Coach Rodney Anzai is First Japanese U.S. Air Force Colonel in History

Anzai’s multiple medals and promotions are testaments to his focus and gratitude for his family

Priscilla Baek, Media Director

Courtesy of Eleanor Anzai
Air Force field-grade officers are split into three levels: major, lieutenant colonel and colonel. To give some perspective, it takes at least 22 years to become a colonel, and only 1.8% of the Air Force can be chosen to become colonels according to the U.S. Code 12005. Anzai has made the top two percent of the Air Force.

Assistant cross country coach Rodney Anzai made significant history as the first Japanese-American to attain the rank of colonel in the Air Force Medical Service Corps in 1981. 

Inducted into the army in 1964, Anzai worked up the ranks from lieutenant to colonel over his 30 years of service as a hospital administrator. 

Letting out a hearty laugh, Anzai recalls warmly the day he was promoted. 

“[My friend] called me on the phone and said, ‘Hey, samurai.’ He called me samurai…He said, ‘Well buddy, you are on the list. You have made O-6 full colonel,’” Anzai said. “I didn’t say anything to my family. I had one of these name tags that you put in front of your desk, and there’s this part you put your rank on, and at this time, I had only lieutenant colonel, which is a silver oak leaf cluster. I went home. I got an eagle, put it on there, and just put it on the table and didn’t say anything, and my son and my wife said, ‘Hey, what happened?’ I said I got promoted, so that was a very significant moment for me.”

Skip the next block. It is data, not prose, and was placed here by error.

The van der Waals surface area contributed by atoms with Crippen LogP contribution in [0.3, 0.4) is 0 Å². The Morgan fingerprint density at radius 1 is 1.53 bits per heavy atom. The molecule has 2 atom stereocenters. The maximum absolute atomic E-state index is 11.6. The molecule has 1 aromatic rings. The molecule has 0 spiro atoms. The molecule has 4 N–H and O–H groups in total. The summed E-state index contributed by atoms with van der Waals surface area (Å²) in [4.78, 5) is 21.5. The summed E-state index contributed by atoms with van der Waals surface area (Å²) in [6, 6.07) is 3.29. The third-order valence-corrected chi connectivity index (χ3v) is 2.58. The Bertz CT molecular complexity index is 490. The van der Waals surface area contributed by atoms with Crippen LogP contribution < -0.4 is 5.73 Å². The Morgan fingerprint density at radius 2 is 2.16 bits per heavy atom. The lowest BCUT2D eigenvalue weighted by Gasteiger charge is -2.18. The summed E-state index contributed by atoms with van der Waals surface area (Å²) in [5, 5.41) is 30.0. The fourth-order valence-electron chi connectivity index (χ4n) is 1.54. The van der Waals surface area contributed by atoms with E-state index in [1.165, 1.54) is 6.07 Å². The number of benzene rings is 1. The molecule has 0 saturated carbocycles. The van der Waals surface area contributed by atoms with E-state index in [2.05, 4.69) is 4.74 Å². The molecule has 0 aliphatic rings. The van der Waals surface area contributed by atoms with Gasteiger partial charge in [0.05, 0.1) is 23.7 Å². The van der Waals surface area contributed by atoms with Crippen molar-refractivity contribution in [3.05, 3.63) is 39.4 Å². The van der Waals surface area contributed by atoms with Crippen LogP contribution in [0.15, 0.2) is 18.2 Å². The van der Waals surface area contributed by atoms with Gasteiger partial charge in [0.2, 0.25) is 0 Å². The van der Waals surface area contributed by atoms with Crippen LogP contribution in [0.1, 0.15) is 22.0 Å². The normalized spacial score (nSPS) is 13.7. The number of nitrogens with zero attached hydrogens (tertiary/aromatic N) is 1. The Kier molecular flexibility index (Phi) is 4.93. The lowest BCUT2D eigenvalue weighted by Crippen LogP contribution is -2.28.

Rather than viewing his ethnicity as an obstacle, Anzai embraced both his Japanese and Korean heritage, striving to set an example that hard work pays off regardless of race. 

“I would say that first of all keep in mind where you came from, your country,” Anzai said. “Don’t ever forget your deep roots and set your goals early. My philosophy is ‘aim high soaring, aim low boring.’”

Anzai has received over ten military awards, among them the Bronze Star Award and two Legion of Merit Medals, both in praise of his hard work in peace and wartime. Though the medals speak highly of his character, Anzai considers an assignment given from his commander as the greatest reward for his responsibility. 

“I was given the opportunity as a non-physician to command one of the biggest Air Force ambulatory clinics in the world, which was the U.S. Clinic Norton in San Bernardino,” Anzai said. “I had over 200 people under me as the commander. Now, traditionally the commander is a physician, but I worked for a general who eventually went up to headquarters, and he gave me the opportunity as an administrative officer to command the largest Air Force operation clinic. To me, that was great.”

Though the military was a rewarding experience, Anzai and his family did experience many difficulties. As a military family, they were relocated multiple times from Sinus Valley, Ohio to Germany to various California bases throughout the Cold War.

[My friend] called me on the phone and said, ‘Hey, samurai.’ He called me samurai…He said, ‘Well buddy, you are on the list. You have made O-6 full colonel.”

— Rodney Anzai

“I was able to get an assignment [in South East Asia],” Anzai said. “I relocated my family back to Hawaii. [His wife] stayed with her parents, and I went to Thailand for one year by myself. They had to rough it for one year without me, and I had to be there by myself without the support.”

Anzai credits his family and his faith in God for getting him through hardship. He has been married to his wife Eleanor Anzai for over 50 years. 

“The success of a good man, especially if he is married, is you have to have a good supporting and understanding wife to get you through all this turmoil,” Rodney Anzai said. 

Anzai reminds students that historymakers are not held back by adversity. Instead, they push through and rewrite humanity’s story.